How 1 Million App Calls can Tell you a Bit About Malware – Part 2

In my previous blog post, I described some of my findings regarding malicious mobile apps. In summary, I observed that there are POSIX abstractions, which are popular only for malicious apps. The findings were derived from a study that I did with some colleagues on POSIX (Portable Operating System Interface) abstractions. Recall that, a part of our study involved the examination of the POSIX calls that are used by both benign Android applications (~1 million) coming from the Google Play Store, and malicious Android applications (about 1260 of them) taken from a well-known dataset, which you can download from here.

Figure 1: Potentially Malicious Apps. The identification was based on an SVM Model.

Figure 1: Potentially Malicious Apps. The identification was based on an SVM Model.

Table 2: Indicative potentially malicious apps classified by the SVM model. These apps were identified as malicious by more than 15 antiviruses.

Table 2: Indicative potentially malicious apps classified by the SVM model. These apps were identified as malicious by more than 15 antiviruses.

We performed a further analysis on these results to check if we can create a more robust filter to detect malicious apps, than the simple filter described in my previous post (recall that this filter was based on the three most unpopular abstractions among benign applications and at the same time popular among malicious ones). Our attempt involved the following: we fed a set of benign apps (the 500 most popular apps of the Google Store) and the aforementioned dataset of the malicious apps, to an SVM (Support Vector Machine), a binary classifier that builds a model based on given features (abstractions in our case) to separate the two cases. In this way the classifier can classify a new app as malicious or not. By using the model on the same set of apps that we examined in the previous case, 1283 apps were identified as suspicious. Based on the antiviruses provided by the VirusTotal website again, we found that from these apps, 232 (18%) are potentially malicious. Even if the approach seems less robust than the previous one, Figure 1, illustrates that there are more cases of apps that were indicated as malicious by more than one antivirus. Table 1, presents applications that were filtered out by the SVM model, and were identified as malicious by more than 15 antiviruses.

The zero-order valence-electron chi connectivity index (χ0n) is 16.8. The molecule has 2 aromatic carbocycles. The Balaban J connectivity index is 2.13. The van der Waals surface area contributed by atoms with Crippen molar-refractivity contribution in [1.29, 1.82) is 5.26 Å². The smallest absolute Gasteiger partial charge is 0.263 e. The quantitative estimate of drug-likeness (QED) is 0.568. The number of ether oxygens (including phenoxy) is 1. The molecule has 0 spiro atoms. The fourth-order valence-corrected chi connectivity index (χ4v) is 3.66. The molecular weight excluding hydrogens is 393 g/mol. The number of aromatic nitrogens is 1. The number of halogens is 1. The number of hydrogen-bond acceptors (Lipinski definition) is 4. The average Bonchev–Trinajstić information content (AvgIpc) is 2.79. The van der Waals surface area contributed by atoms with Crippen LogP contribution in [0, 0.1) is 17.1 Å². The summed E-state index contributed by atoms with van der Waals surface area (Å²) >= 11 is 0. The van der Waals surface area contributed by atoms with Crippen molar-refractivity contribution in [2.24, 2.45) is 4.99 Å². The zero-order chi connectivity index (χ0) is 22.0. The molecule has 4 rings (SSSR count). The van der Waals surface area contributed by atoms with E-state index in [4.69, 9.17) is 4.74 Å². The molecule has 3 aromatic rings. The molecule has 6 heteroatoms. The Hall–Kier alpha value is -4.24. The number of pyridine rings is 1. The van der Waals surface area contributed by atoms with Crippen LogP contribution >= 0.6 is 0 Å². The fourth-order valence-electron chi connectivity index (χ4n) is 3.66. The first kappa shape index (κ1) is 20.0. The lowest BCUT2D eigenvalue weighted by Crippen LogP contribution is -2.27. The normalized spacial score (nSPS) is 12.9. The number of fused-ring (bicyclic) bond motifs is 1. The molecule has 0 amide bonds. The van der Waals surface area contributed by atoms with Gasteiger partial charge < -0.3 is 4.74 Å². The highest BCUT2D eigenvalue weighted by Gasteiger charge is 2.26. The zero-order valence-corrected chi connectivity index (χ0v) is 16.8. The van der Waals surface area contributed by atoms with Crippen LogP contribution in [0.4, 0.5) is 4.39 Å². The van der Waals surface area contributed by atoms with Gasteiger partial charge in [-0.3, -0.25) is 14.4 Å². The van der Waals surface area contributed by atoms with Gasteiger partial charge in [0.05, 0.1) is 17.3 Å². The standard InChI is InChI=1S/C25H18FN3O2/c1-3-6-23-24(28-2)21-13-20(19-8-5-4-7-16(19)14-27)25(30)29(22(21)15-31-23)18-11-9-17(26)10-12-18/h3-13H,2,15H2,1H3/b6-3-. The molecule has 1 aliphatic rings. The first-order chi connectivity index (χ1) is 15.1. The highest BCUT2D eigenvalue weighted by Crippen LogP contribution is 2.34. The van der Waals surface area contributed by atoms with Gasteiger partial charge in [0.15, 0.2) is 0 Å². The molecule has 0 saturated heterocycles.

Figure 2: Potentially Malicious Apps. The identification was based on the obfuscated libraries.

Figure 2: Potentially Malicious Apps. The identification was based on the obfuscated libraries.

Table 2: Indicative potentially malicious apps containing obfuscated libraries. These apps were identified as malicious by more than 22 antiviruses.

Table 2: Indicative potentially malicious apps containing obfuscated libraries. These apps were identified as malicious by more than 22 antiviruses.

Through our experiments, we came across a number of Android apps that included obfuscated libraries (991 apps in total). Given the fact that obfuscation techniques have been extensively encountered while analyzing Android malware, we decided to examine all the apps that contained such libraries by using the 54 antiviruses of the VirusTotal website. Surprisingly, almost half of the apps (481 in total — 48.53%) were classified as suspicious. An interesting observation is that the majority of these apps were indicated as potentially malicious by a large number of antiviruses — see Figure 2. Table 2, presents indicative apps that were identified as malicious by more than 22 antiviruses.